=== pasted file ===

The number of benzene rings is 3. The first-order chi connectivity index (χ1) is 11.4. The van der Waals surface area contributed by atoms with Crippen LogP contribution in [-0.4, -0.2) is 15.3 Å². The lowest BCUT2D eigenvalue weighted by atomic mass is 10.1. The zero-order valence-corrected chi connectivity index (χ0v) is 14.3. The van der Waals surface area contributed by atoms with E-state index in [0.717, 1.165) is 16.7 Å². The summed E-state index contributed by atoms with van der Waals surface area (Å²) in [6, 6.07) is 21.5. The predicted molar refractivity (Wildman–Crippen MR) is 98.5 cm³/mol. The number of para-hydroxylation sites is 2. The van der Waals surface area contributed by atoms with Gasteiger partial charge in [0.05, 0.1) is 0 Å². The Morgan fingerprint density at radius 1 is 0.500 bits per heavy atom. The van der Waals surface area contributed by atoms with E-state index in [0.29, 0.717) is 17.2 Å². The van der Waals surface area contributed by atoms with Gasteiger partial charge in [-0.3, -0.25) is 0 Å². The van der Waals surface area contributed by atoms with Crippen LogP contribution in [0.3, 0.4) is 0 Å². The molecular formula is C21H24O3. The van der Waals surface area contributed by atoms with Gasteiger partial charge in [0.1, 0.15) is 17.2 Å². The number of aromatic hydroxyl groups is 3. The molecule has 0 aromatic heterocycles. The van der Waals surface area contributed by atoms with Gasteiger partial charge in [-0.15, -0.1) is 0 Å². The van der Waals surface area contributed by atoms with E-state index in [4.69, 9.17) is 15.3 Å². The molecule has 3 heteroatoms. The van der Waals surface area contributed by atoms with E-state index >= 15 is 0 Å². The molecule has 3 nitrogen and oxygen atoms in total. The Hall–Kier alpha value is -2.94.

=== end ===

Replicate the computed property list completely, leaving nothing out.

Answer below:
The number of benzene rings is 3. The first-order chi connectivity index (χ1) is 11.4. The van der Waals surface area contributed by atoms with Crippen LogP contribution in [-0.4, -0.2) is 15.3 Å². The lowest BCUT2D eigenvalue weighted by atomic mass is 10.1. The zero-order valence-corrected chi connectivity index (χ0v) is 14.3. The van der Waals surface area contributed by atoms with E-state index in [0.717, 1.165) is 16.7 Å². The summed E-state index contributed by atoms with van der Waals surface area (Å²) in [6, 6.07) is 21.5. The predicted molar refractivity (Wildman–Crippen MR) is 98.5 cm³/mol. The number of para-hydroxylation sites is 2. The van der Waals surface area contributed by atoms with Gasteiger partial charge in [0.05, 0.1) is 0 Å². The Morgan fingerprint density at radius 1 is 0.500 bits per heavy atom. The van der Waals surface area contributed by atoms with E-state index in [0.29, 0.717) is 17.2 Å². The van der Waals surface area contributed by atoms with Gasteiger partial charge in [-0.3, -0.25) is 0 Å². The van der Waals surface area contributed by atoms with Crippen LogP contribution in [0.3, 0.4) is 0 Å². The molecular formula is C21H24O3. The van der Waals surface area contributed by atoms with Gasteiger partial charge in [0.1, 0.15) is 17.2 Å². The number of aromatic hydroxyl groups is 3. The molecule has 0 aromatic heterocycles. The van der Waals surface area contributed by atoms with Gasteiger partial charge in [-0.15, -0.1) is 0 Å². The van der Waals surface area contributed by atoms with E-state index in [4.69, 9.17) is 15.3 Å². The molecule has 3 heteroatoms. The van der Waals surface area contributed by atoms with E-state index >= 15 is 0 Å². The molecule has 3 nitrogen and oxygen atoms in total. The Hall–Kier alpha value is -2.94.